I'm deeply grateful to the prisoners who educated, confided in, and encouraged me throughout the years I did this work. My life has been made all the more rich and meaningful by their engagement.

I've linked to some posts about advocating for state prisoner health and safety to the right, as well as other resources for families and friends. If you are in need of additional assistance fighting the prison industrial complex in Arizona - or if you care to offer some aid to the cause - please contact the Phoenix Anarchist Black Cross at PO Box 7241 / Tempe, AZ 85281.

until all are free -

MARGARET J PLEWS (June 1, 2015)


ANTICOLONIAL zines, stickers, actions, power

Taala Hooghan Infoshop

Kinlani/Flagstaff Mutual AID


The group for direct action against the prison state!

Black Lives Matter PHOENIX METRO

Black Lives Matter PHOENIX METRO
(accept no substitutions)



PHOENIX: Trans Queer Pueblo


AZ Prison Watch BLOG POSTS:

Saturday, December 3, 2011

Exposing ALEC: SRP transgressions in the mainstream

 ---relatively decent coverage from News---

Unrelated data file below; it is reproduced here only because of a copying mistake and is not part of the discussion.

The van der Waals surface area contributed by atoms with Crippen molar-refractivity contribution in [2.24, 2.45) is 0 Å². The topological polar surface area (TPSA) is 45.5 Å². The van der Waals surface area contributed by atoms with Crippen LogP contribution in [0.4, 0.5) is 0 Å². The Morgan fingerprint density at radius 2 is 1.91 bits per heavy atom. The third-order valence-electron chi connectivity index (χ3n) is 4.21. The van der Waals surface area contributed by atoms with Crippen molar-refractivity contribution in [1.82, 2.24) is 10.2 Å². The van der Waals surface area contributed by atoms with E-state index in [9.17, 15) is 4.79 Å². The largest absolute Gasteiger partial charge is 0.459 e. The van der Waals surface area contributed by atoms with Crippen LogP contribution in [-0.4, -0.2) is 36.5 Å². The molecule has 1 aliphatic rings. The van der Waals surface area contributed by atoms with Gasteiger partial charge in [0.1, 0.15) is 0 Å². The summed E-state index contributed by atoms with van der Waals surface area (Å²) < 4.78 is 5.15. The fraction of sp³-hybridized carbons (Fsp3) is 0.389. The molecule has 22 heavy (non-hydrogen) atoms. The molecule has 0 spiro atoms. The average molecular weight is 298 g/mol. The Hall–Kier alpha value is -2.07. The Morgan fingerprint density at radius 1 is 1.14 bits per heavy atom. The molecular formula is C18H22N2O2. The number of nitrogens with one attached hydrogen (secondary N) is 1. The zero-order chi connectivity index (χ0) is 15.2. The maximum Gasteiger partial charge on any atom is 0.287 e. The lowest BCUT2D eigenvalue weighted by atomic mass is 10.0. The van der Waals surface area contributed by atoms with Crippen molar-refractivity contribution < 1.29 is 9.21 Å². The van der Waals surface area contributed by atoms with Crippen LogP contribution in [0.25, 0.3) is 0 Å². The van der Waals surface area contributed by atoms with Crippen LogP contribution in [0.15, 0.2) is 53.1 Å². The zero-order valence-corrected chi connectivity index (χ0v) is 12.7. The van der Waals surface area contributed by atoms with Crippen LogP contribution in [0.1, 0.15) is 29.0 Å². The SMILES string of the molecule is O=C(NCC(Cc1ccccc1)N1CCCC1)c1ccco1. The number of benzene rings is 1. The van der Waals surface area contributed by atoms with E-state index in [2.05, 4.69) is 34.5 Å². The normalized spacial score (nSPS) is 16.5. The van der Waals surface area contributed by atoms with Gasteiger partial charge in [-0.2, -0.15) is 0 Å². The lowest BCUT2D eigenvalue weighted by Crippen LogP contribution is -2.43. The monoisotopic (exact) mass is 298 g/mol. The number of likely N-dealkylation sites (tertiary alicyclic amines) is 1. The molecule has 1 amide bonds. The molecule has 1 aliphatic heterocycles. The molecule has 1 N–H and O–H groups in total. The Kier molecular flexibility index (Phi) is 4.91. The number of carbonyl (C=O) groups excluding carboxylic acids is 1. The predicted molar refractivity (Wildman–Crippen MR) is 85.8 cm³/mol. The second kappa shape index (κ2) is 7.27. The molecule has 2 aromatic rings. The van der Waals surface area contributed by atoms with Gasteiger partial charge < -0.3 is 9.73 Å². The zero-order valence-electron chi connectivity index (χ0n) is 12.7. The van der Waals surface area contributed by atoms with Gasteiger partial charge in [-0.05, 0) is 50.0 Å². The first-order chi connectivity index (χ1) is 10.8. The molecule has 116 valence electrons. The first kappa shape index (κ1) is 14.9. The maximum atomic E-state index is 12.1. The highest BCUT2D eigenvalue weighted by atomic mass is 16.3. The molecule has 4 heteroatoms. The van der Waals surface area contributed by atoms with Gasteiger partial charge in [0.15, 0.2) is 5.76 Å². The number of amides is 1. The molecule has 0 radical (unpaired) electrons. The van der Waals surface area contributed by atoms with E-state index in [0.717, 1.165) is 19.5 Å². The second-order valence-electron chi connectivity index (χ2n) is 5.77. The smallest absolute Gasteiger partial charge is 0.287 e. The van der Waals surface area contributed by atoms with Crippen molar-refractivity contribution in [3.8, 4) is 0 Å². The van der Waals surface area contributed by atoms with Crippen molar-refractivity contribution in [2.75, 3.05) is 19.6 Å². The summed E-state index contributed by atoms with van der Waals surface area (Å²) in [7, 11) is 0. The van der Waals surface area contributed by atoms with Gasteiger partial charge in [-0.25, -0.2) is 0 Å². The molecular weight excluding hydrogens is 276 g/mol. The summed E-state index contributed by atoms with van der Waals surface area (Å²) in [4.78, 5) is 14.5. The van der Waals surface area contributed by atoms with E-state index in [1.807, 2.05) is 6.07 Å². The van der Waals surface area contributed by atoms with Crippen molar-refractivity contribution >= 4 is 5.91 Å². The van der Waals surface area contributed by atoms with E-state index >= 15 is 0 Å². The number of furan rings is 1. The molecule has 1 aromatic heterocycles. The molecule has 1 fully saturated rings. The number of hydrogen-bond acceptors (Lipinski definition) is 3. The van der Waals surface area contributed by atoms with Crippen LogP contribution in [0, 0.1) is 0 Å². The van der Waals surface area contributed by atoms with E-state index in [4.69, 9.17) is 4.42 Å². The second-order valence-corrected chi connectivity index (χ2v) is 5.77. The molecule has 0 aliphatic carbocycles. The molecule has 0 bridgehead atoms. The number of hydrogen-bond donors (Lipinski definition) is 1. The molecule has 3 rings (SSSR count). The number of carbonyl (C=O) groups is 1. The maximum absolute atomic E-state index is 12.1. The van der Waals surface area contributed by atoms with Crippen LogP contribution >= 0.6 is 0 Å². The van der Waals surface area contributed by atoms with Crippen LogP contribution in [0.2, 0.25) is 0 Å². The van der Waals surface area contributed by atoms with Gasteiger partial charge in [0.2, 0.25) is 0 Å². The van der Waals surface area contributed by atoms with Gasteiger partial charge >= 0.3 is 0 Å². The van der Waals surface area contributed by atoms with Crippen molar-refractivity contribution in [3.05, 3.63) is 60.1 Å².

Protesters of coal mining arrested at Tempe SRP building

AZ Republic/12 News

Twelve people were arrested on suspicion of trespassing Friday at the Salt River Project administration building in Tempe as they protested the effects of coal mining on the Navajo Nation in northern Arizona.

At least 75 protesters crowded the entryway and sidewalks of the building beginning at about 10:30 a.m. Participants complained that SRP, a co-owner of the Navajo Generating Station, and Peabody Energy, which supplies coal for the plant, have been responsible for an assortment of environmental and health problems.

"Coal mining has destroyed thousands of archeological sites and our only water source has been seriously compromised. Their operations are causing widespread respiratory problems, lung diseases, and other health impacts on humans, the environment, and all living things,'' wrote Louise Benally, a resident of Black Mesa, in a letter to SRP and Peabody.